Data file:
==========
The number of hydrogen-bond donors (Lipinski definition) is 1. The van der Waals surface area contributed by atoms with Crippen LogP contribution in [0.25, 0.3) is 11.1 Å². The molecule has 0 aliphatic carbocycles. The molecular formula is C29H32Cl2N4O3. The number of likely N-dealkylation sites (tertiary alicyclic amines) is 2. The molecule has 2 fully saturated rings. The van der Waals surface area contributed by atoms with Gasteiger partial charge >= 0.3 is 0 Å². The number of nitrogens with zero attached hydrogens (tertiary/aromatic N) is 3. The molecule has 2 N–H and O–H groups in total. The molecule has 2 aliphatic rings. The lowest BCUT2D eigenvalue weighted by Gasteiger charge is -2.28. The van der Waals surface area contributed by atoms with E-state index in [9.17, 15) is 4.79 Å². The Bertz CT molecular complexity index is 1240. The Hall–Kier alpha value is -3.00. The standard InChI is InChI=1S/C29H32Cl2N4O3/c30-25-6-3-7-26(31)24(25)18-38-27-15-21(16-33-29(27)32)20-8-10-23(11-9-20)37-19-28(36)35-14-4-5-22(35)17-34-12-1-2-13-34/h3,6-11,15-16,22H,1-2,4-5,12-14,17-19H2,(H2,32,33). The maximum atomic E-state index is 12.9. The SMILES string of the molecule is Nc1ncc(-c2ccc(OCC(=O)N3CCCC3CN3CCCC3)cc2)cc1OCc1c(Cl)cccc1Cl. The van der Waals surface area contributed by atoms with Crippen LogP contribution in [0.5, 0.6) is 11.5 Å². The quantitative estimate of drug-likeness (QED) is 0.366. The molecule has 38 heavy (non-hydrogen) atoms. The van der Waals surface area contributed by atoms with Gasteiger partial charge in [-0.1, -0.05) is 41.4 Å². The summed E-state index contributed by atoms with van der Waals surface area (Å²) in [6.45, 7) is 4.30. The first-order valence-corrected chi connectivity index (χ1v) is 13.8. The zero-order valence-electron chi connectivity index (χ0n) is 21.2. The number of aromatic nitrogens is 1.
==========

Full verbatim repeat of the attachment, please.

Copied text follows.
The number of hydrogen-bond donors (Lipinski definition) is 1. The van der Waals surface area contributed by atoms with Crippen LogP contribution in [0.25, 0.3) is 11.1 Å². The molecule has 0 aliphatic carbocycles. The molecular formula is C29H32Cl2N4O3. The number of likely N-dealkylation sites (tertiary alicyclic amines) is 2. The molecule has 2 fully saturated rings. The van der Waals surface area contributed by atoms with Gasteiger partial charge >= 0.3 is 0 Å². The number of nitrogens with zero attached hydrogens (tertiary/aromatic N) is 3. The molecule has 2 N–H and O–H groups in total. The molecule has 2 aliphatic rings. The lowest BCUT2D eigenvalue weighted by Gasteiger charge is -2.28. The van der Waals surface area contributed by atoms with E-state index in [9.17, 15) is 4.79 Å². The Bertz CT molecular complexity index is 1240. The Hall–Kier alpha value is -3.00. The standard InChI is InChI=1S/C29H32Cl2N4O3/c30-25-6-3-7-26(31)24(25)18-38-27-15-21(16-33-29(27)32)20-8-10-23(11-9-20)37-19-28(36)35-14-4-5-22(35)17-34-12-1-2-13-34/h3,6-11,15-16,22H,1-2,4-5,12-14,17-19H2,(H2,32,33). The maximum atomic E-state index is 12.9. The SMILES string of the molecule is Nc1ncc(-c2ccc(OCC(=O)N3CCCC3CN3CCCC3)cc2)cc1OCc1c(Cl)cccc1Cl. The van der Waals surface area contributed by atoms with Crippen LogP contribution in [0.5, 0.6) is 11.5 Å². The quantitative estimate of drug-likeness (QED) is 0.366. The molecule has 38 heavy (non-hydrogen) atoms. The van der Waals surface area contributed by atoms with Gasteiger partial charge in [-0.1, -0.05) is 41.4 Å². The summed E-state index contributed by atoms with van der Waals surface area (Å²) in [6.45, 7) is 4.30. The first-order valence-corrected chi connectivity index (χ1v) is 13.8. The zero-order valence-electron chi connectivity index (χ0n) is 21.2. The number of aromatic nitrogens is 1.